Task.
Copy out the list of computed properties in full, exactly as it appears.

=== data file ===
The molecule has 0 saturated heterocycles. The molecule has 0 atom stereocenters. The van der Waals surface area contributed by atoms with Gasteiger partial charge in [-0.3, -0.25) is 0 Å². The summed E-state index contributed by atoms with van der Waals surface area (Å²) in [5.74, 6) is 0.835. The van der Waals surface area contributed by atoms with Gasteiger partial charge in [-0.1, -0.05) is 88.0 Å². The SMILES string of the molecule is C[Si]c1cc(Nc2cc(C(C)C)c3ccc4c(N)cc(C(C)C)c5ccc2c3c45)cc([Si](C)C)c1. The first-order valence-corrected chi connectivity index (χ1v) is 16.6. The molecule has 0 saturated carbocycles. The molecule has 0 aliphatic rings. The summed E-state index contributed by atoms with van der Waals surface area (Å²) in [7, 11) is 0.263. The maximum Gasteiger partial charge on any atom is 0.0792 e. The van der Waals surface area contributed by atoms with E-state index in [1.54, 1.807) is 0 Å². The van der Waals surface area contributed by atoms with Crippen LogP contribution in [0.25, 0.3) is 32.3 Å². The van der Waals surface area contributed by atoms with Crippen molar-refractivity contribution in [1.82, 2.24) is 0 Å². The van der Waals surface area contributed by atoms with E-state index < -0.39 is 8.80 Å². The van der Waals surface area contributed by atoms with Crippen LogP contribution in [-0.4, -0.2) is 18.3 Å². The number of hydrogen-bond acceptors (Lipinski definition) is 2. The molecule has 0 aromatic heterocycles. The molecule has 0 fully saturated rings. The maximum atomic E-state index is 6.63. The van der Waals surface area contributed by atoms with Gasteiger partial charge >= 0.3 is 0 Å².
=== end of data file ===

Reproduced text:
The molecule has 0 saturated heterocycles. The molecule has 0 atom stereocenters. The van der Waals surface area contributed by atoms with Gasteiger partial charge in [-0.3, -0.25) is 0 Å². The summed E-state index contributed by atoms with van der Waals surface area (Å²) in [5.74, 6) is 0.835. The van der Waals surface area contributed by atoms with Gasteiger partial charge in [-0.1, -0.05) is 88.0 Å². The SMILES string of the molecule is C[Si]c1cc(Nc2cc(C(C)C)c3ccc4c(N)cc(C(C)C)c5ccc2c3c45)cc([Si](C)C)c1. The first-order valence-corrected chi connectivity index (χ1v) is 16.6. The molecule has 0 saturated carbocycles. The molecule has 0 aliphatic rings. The summed E-state index contributed by atoms with van der Waals surface area (Å²) in [7, 11) is 0.263. The maximum Gasteiger partial charge on any atom is 0.0792 e. The van der Waals surface area contributed by atoms with E-state index in [1.54, 1.807) is 0 Å². The van der Waals surface area contributed by atoms with Crippen LogP contribution in [0.25, 0.3) is 32.3 Å². The van der Waals surface area contributed by atoms with Crippen molar-refractivity contribution in [1.82, 2.24) is 0 Å². The van der Waals surface area contributed by atoms with E-state index < -0.39 is 8.80 Å². The van der Waals surface area contributed by atoms with Crippen LogP contribution in [-0.4, -0.2) is 18.3 Å². The number of hydrogen-bond acceptors (Lipinski definition) is 2. The molecule has 0 aromatic heterocycles. The molecule has 0 fully saturated rings. The maximum atomic E-state index is 6.63. The van der Waals surface area contributed by atoms with Gasteiger partial charge >= 0.3 is 0 Å².